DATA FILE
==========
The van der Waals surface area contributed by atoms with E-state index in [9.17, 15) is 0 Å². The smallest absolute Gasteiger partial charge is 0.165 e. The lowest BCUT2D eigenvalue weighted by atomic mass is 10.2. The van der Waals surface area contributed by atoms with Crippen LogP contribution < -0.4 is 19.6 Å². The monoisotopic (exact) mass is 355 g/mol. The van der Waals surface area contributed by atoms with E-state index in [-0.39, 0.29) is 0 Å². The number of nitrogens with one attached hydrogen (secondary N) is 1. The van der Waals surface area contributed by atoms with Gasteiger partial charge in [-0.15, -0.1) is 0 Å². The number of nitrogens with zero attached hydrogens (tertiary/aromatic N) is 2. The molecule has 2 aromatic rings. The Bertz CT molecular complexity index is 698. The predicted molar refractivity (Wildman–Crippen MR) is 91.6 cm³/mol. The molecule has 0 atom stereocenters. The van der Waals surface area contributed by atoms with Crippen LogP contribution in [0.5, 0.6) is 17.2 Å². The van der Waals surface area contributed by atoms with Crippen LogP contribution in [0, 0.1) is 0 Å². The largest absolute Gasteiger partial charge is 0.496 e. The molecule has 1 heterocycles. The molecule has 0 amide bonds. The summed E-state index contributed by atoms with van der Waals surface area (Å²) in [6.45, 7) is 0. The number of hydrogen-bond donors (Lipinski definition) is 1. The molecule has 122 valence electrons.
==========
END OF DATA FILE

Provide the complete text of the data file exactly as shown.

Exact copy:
The van der Waals surface area contributed by atoms with E-state index in [9.17, 15) is 0 Å². The smallest absolute Gasteiger partial charge is 0.165 e. The lowest BCUT2D eigenvalue weighted by atomic mass is 10.2. The van der Waals surface area contributed by atoms with Crippen LogP contribution < -0.4 is 19.6 Å². The monoisotopic (exact) mass is 355 g/mol. The van der Waals surface area contributed by atoms with E-state index in [-0.39, 0.29) is 0 Å². The number of nitrogens with one attached hydrogen (secondary N) is 1. The van der Waals surface area contributed by atoms with Gasteiger partial charge in [-0.15, -0.1) is 0 Å². The number of nitrogens with zero attached hydrogens (tertiary/aromatic N) is 2. The molecule has 2 aromatic rings. The Bertz CT molecular complexity index is 698. The predicted molar refractivity (Wildman–Crippen MR) is 91.6 cm³/mol. The molecule has 0 atom stereocenters. The van der Waals surface area contributed by atoms with Crippen LogP contribution in [0.5, 0.6) is 17.2 Å². The van der Waals surface area contributed by atoms with Crippen LogP contribution in [0, 0.1) is 0 Å². The largest absolute Gasteiger partial charge is 0.496 e. The molecule has 1 heterocycles. The molecule has 0 amide bonds. The summed E-state index contributed by atoms with van der Waals surface area (Å²) in [6.45, 7) is 0. The number of hydrogen-bond donors (Lipinski definition) is 1. The molecule has 122 valence electrons.